Somebody Stole All My Money

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So yesterday, someone stole all of my money and then, in my mind, skipped all around their house as they purchased various electronic devices and pieces of stylish clothing online.

Also, it makes me jealous that someone who stole my money spent it on cooler stuff than I do. Like, I bought a bushel of grapes this morning. Thief with my money? Flat-screen TV.

Anyway, after panic-calling my bank and the credit card company, I attempted to carry on professional work conversations while not throwing up all over my keyboard because of anxiety. And after an hour of that, I decided that I should go to the bank and make sure there wasn’t anything else I could do to make this not be happening.

safe deposit box

Credit Image: Chewy734 on Flickr

So, a friend and I walked down to the bank to talk to the manager, who, it should be noted, for sure took a course in active listening and reflective speech. I felt like I was getting banking advice and sitting in a therapist's office all at the same time. Which was useful, because I needed both, and so it felt good to be efficient.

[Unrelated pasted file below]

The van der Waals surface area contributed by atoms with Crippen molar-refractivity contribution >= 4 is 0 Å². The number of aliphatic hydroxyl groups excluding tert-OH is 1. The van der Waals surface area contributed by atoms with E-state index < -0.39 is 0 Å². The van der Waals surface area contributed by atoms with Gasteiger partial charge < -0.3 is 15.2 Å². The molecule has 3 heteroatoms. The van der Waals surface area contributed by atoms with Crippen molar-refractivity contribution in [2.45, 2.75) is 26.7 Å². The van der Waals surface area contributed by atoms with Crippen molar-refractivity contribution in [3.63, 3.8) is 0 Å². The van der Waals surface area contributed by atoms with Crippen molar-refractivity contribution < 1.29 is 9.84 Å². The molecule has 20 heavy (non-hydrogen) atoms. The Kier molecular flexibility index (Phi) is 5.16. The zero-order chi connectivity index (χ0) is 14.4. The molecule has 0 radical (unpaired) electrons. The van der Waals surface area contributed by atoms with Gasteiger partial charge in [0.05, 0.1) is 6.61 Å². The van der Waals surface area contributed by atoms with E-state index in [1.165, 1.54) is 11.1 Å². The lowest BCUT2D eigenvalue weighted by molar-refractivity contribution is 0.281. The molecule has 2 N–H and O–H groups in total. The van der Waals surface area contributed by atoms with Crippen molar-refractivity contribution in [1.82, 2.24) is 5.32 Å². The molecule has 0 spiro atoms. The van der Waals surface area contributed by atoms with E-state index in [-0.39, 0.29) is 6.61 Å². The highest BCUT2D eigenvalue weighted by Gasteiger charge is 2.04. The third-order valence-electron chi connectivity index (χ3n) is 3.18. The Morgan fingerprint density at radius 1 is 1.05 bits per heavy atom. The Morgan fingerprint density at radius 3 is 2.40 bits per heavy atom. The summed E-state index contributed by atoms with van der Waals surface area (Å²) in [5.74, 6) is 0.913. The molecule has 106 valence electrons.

Me: "I’m glad that it’ll hopefully just be a few days. Otherwise, you guys would see me sleeping outside of the bank making sad faces in the window."

Bank manager: "I can appreciate that this must be frustrating, and it sounds like it could be a inconvenient for you for a few days."

Me: "Yeah. The reason I’d be sleeping outside of the bank is because I would have no money."

Bank manager: "I understand."

Me: "So OK, thanks for this information; I appreciate the help."

Bank manager: "You’re very welcome, and I’m sorry this is happening; it sounds like it must be frustrating for you."

Me: "Thanks. Also, could you do me a favor and just think really good banking thoughts for me for the next few days? We’ll be doing it (motioning to my friend), and I feel like the more people who think good banking thoughts, the better."

Bank manager:(nervously laughing and looking uncomfortable)

Me: "I mean, you don’t have to devote all of your energy to it, but just a few good thoughts every hour or so would be awesome."

Bank manager: (staring nervously because this wasn’t taught in Therapy Banking Class)

Me, to my friend as we walked away: "I think I just terrified him. They’re definitely changing the locks the moment we leave."

Friend: "One hundred percent."

Anyway, as it turns out, good banking thoughts don’t go nearly as far as they used to, and so I decided that I needed to come up with another strategy.


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